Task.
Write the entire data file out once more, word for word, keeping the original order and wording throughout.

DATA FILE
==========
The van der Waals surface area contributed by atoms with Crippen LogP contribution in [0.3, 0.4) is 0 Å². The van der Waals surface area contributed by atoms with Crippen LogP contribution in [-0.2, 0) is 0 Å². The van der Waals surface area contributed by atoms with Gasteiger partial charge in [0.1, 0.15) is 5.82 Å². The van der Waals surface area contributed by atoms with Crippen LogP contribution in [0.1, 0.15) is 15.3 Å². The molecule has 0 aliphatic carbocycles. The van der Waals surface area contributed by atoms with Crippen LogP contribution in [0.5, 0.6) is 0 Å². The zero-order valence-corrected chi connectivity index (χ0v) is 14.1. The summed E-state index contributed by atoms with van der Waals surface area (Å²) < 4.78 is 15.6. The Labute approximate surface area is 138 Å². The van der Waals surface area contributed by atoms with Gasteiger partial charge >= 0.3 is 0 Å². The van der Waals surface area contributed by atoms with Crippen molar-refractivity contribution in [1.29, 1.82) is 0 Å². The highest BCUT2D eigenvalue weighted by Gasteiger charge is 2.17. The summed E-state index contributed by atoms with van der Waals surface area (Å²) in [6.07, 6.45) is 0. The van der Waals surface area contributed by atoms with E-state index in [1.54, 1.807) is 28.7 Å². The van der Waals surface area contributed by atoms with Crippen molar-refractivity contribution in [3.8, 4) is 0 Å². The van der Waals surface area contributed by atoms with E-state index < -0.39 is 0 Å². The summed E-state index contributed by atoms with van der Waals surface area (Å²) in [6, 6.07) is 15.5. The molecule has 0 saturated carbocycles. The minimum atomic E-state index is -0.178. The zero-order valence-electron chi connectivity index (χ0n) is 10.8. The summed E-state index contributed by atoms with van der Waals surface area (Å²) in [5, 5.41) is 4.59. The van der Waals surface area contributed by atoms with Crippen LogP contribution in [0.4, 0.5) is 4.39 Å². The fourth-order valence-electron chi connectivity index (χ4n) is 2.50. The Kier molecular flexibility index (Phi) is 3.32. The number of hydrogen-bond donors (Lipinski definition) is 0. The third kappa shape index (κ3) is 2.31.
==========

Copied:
The van der Waals surface area contributed by atoms with Crippen LogP contribution in [0.3, 0.4) is 0 Å². The van der Waals surface area contributed by atoms with Crippen LogP contribution in [-0.2, 0) is 0 Å². The van der Waals surface area contributed by atoms with Gasteiger partial charge in [0.1, 0.15) is 5.82 Å². The van der Waals surface area contributed by atoms with Crippen LogP contribution in [0.1, 0.15) is 15.3 Å². The molecule has 0 aliphatic carbocycles. The van der Waals surface area contributed by atoms with Crippen LogP contribution in [0.5, 0.6) is 0 Å². The zero-order valence-corrected chi connectivity index (χ0v) is 14.1. The summed E-state index contributed by atoms with van der Waals surface area (Å²) < 4.78 is 15.6. The Labute approximate surface area is 138 Å². The van der Waals surface area contributed by atoms with Gasteiger partial charge >= 0.3 is 0 Å². The van der Waals surface area contributed by atoms with Crippen molar-refractivity contribution in [1.29, 1.82) is 0 Å². The highest BCUT2D eigenvalue weighted by Gasteiger charge is 2.17. The summed E-state index contributed by atoms with van der Waals surface area (Å²) in [6.07, 6.45) is 0. The van der Waals surface area contributed by atoms with E-state index in [1.54, 1.807) is 28.7 Å². The van der Waals surface area contributed by atoms with Crippen molar-refractivity contribution in [3.8, 4) is 0 Å². The van der Waals surface area contributed by atoms with E-state index < -0.39 is 0 Å². The summed E-state index contributed by atoms with van der Waals surface area (Å²) in [6, 6.07) is 15.5. The molecule has 0 saturated carbocycles. The minimum atomic E-state index is -0.178. The zero-order valence-electron chi connectivity index (χ0n) is 10.8. The summed E-state index contributed by atoms with van der Waals surface area (Å²) in [5, 5.41) is 4.59. The van der Waals surface area contributed by atoms with Crippen LogP contribution in [0.4, 0.5) is 4.39 Å². The fourth-order valence-electron chi connectivity index (χ4n) is 2.50. The Kier molecular flexibility index (Phi) is 3.32. The number of hydrogen-bond donors (Lipinski definition) is 0. The third kappa shape index (κ3) is 2.31.